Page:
Smaller yellow-vest convoy tours Edmonton ring road with pro-pipeline message

Adorned with Canadian flags and pro-pipeline posters, a convoy of about 60 trucks travelled Anthony Henday Drive in Edmonton Tuesday, the latest in a series of "yellow vest" demonstrations to hit the capital region in recent weeks.

'People have to realize we're fighting for Canada. We need to get that message out there'

A total of about 60 vehicles participated in a pro-pipeline convoy that travelled from Lamont, Alta., to Edmonton on Jan. 22. (CBC/Trevor Wilson)

Adorned with Canadian flags and pro-pipeline posters, a convoy of about 60 trucks travelled Anthony Henday Drive in Edmonton Tuesday, the latest in a series of "yellow vest" demonstrations to hit the capital region in recent weeks.

With messages such as "Build the pipe!" plastered on the side of their rigs, a group of two dozen vehicles assembled in in Lamont, Alta., before gathering more members en route to Edmonton.

The convoy was significantly smaller than the contingent of more than 1,000 trucks that rolled through the streets of Nisku last month. 

By the time it wrapped up its tour of the Henday, the convoy was up to about 60 trucks, said a CBC reporter monitoring the protest.

Standing at the gathering spot in Lamont, participant Glen Carritt said he wasn't worried about the smaller turnout. Their message is important, he said.

"We don't want to frustrate the working-class people but what we have to do is get out the message," said Carritt, who runs a fire and medical safety service company operating in Alberta's oilpatch.

"We're doing this because we're tired of the slowdown in the oil and gas industry," he said. "People have to realize we're fighting for Canada. We need to get that message out there."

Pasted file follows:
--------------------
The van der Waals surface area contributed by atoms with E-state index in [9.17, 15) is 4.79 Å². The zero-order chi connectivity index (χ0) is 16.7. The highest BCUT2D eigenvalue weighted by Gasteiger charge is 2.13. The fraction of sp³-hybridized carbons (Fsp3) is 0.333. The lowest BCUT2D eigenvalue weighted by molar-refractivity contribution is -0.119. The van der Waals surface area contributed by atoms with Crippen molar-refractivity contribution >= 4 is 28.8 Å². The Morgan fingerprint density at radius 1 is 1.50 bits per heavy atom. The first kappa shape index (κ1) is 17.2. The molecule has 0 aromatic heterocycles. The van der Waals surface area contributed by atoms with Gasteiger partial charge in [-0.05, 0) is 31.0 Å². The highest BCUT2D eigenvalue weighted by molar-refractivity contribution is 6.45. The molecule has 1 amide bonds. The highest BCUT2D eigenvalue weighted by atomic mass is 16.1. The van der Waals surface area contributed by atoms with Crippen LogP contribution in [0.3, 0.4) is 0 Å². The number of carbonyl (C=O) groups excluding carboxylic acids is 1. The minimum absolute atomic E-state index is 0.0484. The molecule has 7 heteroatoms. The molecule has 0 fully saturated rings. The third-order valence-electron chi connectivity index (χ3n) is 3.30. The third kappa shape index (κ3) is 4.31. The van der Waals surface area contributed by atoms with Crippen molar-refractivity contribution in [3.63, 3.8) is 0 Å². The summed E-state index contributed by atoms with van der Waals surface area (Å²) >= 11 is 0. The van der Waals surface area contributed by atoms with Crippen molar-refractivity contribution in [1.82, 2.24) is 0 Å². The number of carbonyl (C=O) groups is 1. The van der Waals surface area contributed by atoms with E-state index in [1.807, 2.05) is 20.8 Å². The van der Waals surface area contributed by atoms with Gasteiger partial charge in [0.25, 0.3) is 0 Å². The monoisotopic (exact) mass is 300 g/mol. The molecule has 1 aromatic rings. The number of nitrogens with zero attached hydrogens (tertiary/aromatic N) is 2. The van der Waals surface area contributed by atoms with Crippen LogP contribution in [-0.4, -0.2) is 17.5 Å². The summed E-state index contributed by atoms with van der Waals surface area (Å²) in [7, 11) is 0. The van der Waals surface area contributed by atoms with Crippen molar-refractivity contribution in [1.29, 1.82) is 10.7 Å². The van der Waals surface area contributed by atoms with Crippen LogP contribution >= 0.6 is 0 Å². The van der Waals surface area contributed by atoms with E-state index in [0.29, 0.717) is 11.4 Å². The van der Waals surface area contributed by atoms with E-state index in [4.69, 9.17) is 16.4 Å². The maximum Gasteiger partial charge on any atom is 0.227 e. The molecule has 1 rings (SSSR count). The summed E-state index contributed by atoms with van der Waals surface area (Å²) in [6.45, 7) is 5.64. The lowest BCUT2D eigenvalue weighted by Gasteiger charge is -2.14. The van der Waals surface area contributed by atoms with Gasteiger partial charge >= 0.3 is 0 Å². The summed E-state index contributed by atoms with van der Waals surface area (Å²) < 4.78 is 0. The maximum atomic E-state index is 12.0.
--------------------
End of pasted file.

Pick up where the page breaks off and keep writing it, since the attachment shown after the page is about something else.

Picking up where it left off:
Glen Carritt took part in the yellow vest convoy from Lamont to Edmonton on Tuesday. (CBC/Trevor Wilson)

The protest was dubbed the "Stand Up Canada Yellow Vest Pipeline Rally." Several participants said they wanted to highlight issues beyond pipeline capacity, including immigration policy and the carbon tax.

"They need to realize we're standing behind the issues we believe in," said Carritt. "One is pipelines, one is the UN [migration pact] and the other is the carbon tax, and Bill C-48 and Bill C-69."

Bill C-48 would prohibit tankers carrying crude oil from loading or unloading at ports in northern British Columbia, formalizing a similar, voluntary ban that has been in place in the region for the last 20 years. Bill C-69 is a proposal to overhaul how energy projects are approved in Canada.

A yellow-vest convoy of trucks started in Lamont, Alta., then proceeded to Anthony Henday Drive to raise awareness of their pro-pipeline campaign. 1:31

Carritt said truckers are still planning a convoy to Ottawa, leaving Feb. 14 from Red Deer. 

The Edmonton Police Service and the RCMP said they would be monitoring Tuesday's convoy in their respective jurisdictions.